I like Thor, for example. This is remarkable, considering the lameness of the first 25 minutes of director Kenneth Branagh’s adaptation of the Marvel character introduced in 1962.
A stolid visual stylist at best, Branagh lays out the early scenes in this interplanetary saga with as little cinematic interest as is humanly and digitally possible. Computer-generated hordes mill around while the King of Asgard gives a speech; crushing action sequences full of fire and ice place the actors far too close to the camera; hacky, nervous editing (by Paul Rubell) neither propels nor maximizes the flow of the action.
Then, as if by decree from the Beard of Odin itself, your X-Men Origins headache recedes, the mighty intergalactic Thunder God travels to Earth, and Thor acquires a sense of humor and becomes that thing that all creatures from all realms crave: a good time. The last 25 minutes of Thor aren’t much better than the first. But that hour in between — tasty, funny, robustly acted — more than compensates.
It helps having strong actors fully invested in their expositional blather. On the planet Asgard, King Odin (Anthony Hopkins) and queen Frigga (Rene Russo, barely verbal) must choose an heir to the throne. Odin’s options come down to Son One, Thor, a hot-tempered pinup played by Chris Hemsworth, and his undermining brother Loki (Tom Hiddleston, looking like Shakespeare’s Iago). Thor’s impetuous streak leads his posse into battle with the Frost Giants from the neighboring planet Jotunheim, pronounced “Vodenheim,” which sounds like a classy Norwegian writers retreat but is in fact a cold and forbidding place, much like the University of Minnesota’s Duluth campus.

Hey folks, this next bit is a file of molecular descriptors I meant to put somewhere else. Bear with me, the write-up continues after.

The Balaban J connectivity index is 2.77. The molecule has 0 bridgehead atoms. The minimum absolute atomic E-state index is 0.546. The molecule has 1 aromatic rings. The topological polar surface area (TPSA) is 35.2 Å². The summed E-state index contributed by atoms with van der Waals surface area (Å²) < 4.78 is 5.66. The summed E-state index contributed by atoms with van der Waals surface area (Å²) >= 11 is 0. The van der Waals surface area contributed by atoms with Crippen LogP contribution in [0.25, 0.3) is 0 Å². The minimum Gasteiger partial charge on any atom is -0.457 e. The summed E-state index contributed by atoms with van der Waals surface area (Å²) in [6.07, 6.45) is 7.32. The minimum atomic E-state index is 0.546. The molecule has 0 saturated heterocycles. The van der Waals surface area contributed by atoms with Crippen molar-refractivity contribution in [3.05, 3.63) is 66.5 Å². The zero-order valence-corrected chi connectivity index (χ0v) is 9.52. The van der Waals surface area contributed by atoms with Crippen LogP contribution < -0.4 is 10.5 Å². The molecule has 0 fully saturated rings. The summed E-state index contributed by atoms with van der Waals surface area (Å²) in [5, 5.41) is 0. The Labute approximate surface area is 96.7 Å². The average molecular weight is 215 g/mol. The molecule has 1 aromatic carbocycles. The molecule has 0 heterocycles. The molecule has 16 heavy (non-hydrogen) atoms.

Banished for his bloodthirsty actions, Thor and his mighty hammer are whooshed to New Mexico, where the more engaging half of Thor unfolds. Astrophysics research team members played by Natalie Portman, Stellan Skarsgard and Kat “Just Gliding Through” Dennings have their eyes on the skies, when down comes this hunk of hero. He’s a space-Norse fish out of water, in need of a comeuppance before he can become a true hero. In one choice bit, he charges into a pet store unsuccessfully demanding a horse. (The screenplay starts with Thor’s arrival and then flashes back to Asgard and Jotunheim.)
As with the first Iron Man, it’s the humor that seals the deal, not the action. Branagh’s strengths clearly lie in the interpersonal scheming and glowering between Thor and crimson-eyed lizard baddie Laufey (Colm Feore), and the sibling rivalry between Thor and Loki, a relationship of welcome ambiguity. As Odin, Hopkins brings purpose and steel to what could have been a routine assignment. As for the hammer, well, it’s a pip: It works like a supersonic boomerang, and as someone says, “’Tis a fit companion for a king.” Hemsworth was a fine pick for this role. He’ll be back on screen next summer in the all-star Marvel bash The Avengers.
—MCT, Tribune Media Service Respond:firstname.lastname@example.org